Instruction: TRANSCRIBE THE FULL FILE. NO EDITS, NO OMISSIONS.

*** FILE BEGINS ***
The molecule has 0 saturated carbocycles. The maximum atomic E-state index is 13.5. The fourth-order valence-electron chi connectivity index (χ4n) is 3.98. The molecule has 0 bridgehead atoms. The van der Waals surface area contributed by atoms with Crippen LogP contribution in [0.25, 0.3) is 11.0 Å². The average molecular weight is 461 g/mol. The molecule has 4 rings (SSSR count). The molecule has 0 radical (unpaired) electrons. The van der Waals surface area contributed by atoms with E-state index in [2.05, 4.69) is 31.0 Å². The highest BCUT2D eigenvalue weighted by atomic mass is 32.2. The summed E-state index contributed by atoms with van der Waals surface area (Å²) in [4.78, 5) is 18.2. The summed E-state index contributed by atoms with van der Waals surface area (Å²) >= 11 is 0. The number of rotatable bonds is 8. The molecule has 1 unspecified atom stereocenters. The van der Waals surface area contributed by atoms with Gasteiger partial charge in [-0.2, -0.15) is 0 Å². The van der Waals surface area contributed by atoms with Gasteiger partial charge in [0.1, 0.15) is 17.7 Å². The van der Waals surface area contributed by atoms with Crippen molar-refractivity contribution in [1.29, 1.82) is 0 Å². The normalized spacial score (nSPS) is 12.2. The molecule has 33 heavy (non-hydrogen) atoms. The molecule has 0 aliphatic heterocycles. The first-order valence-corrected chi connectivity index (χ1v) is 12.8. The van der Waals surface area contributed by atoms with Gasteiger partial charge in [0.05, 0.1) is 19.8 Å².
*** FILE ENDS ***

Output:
The molecule has 0 saturated carbocycles. The maximum atomic E-state index is 13.5. The fourth-order valence-electron chi connectivity index (χ4n) is 3.98. The molecule has 0 bridgehead atoms. The van der Waals surface area contributed by atoms with Crippen LogP contribution in [0.25, 0.3) is 11.0 Å². The average molecular weight is 461 g/mol. The molecule has 4 rings (SSSR count). The molecule has 0 radical (unpaired) electrons. The van der Waals surface area contributed by atoms with E-state index in [2.05, 4.69) is 31.0 Å². The highest BCUT2D eigenvalue weighted by atomic mass is 32.2. The summed E-state index contributed by atoms with van der Waals surface area (Å²) in [4.78, 5) is 18.2. The summed E-state index contributed by atoms with van der Waals surface area (Å²) >= 11 is 0. The number of rotatable bonds is 8. The molecule has 1 unspecified atom stereocenters. The van der Waals surface area contributed by atoms with Gasteiger partial charge in [-0.2, -0.15) is 0 Å². The van der Waals surface area contributed by atoms with Gasteiger partial charge in [0.1, 0.15) is 17.7 Å². The van der Waals surface area contributed by atoms with Crippen molar-refractivity contribution in [1.29, 1.82) is 0 Å². The normalized spacial score (nSPS) is 12.2. The molecule has 33 heavy (non-hydrogen) atoms. The molecule has 0 aliphatic heterocycles. The first-order valence-corrected chi connectivity index (χ1v) is 12.8. The van der Waals surface area contributed by atoms with Gasteiger partial charge in [0.05, 0.1) is 19.8 Å².